February 2, 2011

The Most Romantic Classical Pieces of Music?

February is such an interesting month--a furry prognosticator either predicts an early spring (as he did today) or condemns us to a long harsh winter, and Valentine's Day means romance is in the air.  We've decided to do a little investigative journalism in keeping with the month's romantic theme.  We want to know what piece of classical music always sets you in a romantic mood.  Is it a special piano concerto? A fine adagio? A piece from a treasured ballet? Or a more eclectic selection?

And who knows, it just might show up in a concert sometime soon, too (though we won't promise).
After a quick glance at several on-line lists of the best romantic compositions, here're a few frequent contenders for the top spot.  Click to give each of them a listen:

This list could go on for days, the choices are so bountiful. But instead, why don't you share your favorite with us? Vote below.
Tell Us Your Romantic Music


Winner will be emailed Thursday February 10, 2011
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January 17, 2011

The Musical That Almost Wasn’t: “My Fair Lady”

Broadways most enduring (and endearing) musical

Julie Andrews, the original Eliza Doolittle
Richard Rodgers and Oscar Hammerstein said no.  Noël Coward refused to write it, too.  Rights issues, the break-up of writing team Alan Jay Lerner and Frederick Loewe and complications over adapting George Bernard Shaw’s play Pygmalion to the musical theater form all threatened to keep My Fair Lady from being born.

Shaw’s original play lacked key elements considered essential to the romanticism of the musical theater stage.  The main story was not a love story, and there was no subplot or secondary love story.  There was no place for an ensemble.  Admitting defeat, Lerner and Loewe set the project aside and later the collaborators separated.  But during the ensuing two years, Lerner’s thoughts often returned to the task of adapting Shaw’s play as a musical.  When he and Loewe later reunited, he had solved many of the dilemmas that had daunted the team earlier.  “All we had to do was add what Shaw had happening off stage.”  They then began excitedly writing the show.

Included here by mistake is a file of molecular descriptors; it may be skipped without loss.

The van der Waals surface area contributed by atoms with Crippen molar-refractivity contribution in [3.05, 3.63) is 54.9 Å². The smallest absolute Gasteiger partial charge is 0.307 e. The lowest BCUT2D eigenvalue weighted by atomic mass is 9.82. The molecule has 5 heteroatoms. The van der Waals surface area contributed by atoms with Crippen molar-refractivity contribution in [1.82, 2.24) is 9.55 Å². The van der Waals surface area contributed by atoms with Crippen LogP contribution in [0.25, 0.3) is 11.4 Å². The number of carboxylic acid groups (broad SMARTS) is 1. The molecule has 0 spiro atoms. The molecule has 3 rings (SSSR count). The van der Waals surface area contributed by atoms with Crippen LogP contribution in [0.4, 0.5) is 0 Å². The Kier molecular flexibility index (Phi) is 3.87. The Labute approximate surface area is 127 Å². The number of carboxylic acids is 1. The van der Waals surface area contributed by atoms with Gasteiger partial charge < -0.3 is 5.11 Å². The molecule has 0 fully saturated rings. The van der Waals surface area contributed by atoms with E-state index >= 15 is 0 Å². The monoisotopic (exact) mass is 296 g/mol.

However, Chase Manhattan Bank was in charge of the rights to Pygmalion and those rights were being sought both by Lerner and Loewe and by MGM, whose executives called Lerner to discourage him from challenging the studio.  Loewe said to Lerner, “We will write the show without the rights, and when the time comes for them to decide who is to get them, we will be so far ahead of everyone else that they will be forced to give them to us.”  In the end, Loewe’s prediction was right--My Fair Lady belonged to them.

Noël Coward was first offered the role of Henry Higgins, but fatefully suggested instead that the team cast Rex HarrisonMary Martin was courted to be the first Eliza Doolittle, but refused the part.  Young Julie Andrews was cast instead after the team “discovered” her in her Broadway debut in The Boy Friend.  It took hearing only two of the songs to hook director Moss Hart.

My Fair Lady opened March 15, 1956 and ran for more than 9 years and 2,717 performances, making it the longest running musical at the time.  It has won seven Tony Awards, two Theatre World Awards, two Drama Desk Awards, five Olivier Awards, the film version won eight Academy Awards and My Fair Lady has been nominated another 14 times, giving it the most accolades of any production.  And all for a show that almost never was.